Researchers in Singapore have developed an artificial intelligence (AI) platform that could enable doctors to prescribe personalised treatments for cancer patients.
The technology platform is designed to improve the way drug combinations are put together, allowing doctors to determine the most effective drug combination for each patient more quickly.
Applying the platform towards drug-resistant multiple myeloma, a type of blood cancer, the researchers were able to establish new effective drug combinations, as well as identify the patients who may be more responsive to these treatments, in under a week, the National University of Singapore reports.
The Quadratic Phenotypic Optimisation Platform (QPOP) was developed by a multidisciplinary team comprising clinicians, engineers and molecular biologists. Using a small sample of blood or bone marrow from patients, it maps the drug response that a set of drug combinations will have on the specific patient’s cancer cells.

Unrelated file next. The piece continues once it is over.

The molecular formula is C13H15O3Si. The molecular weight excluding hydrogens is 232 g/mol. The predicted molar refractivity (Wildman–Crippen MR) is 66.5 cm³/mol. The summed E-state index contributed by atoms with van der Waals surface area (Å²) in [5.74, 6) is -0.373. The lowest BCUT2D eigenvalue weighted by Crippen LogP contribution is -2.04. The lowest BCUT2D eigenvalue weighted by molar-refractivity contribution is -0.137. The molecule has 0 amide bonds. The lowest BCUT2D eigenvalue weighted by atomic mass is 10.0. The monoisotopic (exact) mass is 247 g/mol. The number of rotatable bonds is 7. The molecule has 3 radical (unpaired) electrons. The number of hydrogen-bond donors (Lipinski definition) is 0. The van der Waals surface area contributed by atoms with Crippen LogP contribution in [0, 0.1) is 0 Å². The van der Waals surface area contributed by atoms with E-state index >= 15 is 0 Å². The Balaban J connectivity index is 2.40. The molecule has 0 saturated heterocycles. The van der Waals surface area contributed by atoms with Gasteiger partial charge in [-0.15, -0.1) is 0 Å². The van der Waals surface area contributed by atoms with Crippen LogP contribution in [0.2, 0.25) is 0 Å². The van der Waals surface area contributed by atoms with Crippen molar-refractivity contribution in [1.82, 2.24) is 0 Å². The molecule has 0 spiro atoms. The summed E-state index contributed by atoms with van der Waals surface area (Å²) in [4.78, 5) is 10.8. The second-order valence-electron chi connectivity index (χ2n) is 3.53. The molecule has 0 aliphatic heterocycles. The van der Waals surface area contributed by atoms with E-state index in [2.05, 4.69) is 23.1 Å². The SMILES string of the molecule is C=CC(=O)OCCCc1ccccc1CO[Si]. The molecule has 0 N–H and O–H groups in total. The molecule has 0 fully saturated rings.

From 114 approved drugs, QPOP was able to identify a series of effective drug combinations, including a completely novel and unexpected combination that outperformed the standard of care regimen for relapsed myeloma. The platform was also used to fine-tune dosage ratios of the novel combination for optimal effectiveness.
While the novel combination was not the most effective treatment for all patient samples, QPOP was able to match the best drug combination to each patient — demonstrating proof-of-concept for personalised medicine.
Study leader Dr Edward Kai-Hua Chow, principal investigator at the Cancer Science Institute of Singapore, part of the National University of Singapore, said: “QPOP revolutionises the way in which drug combinations are designed and represents a key area in healthcare that can be transformed with AI.”
The findings have been published in the journal Science Translational Medicine.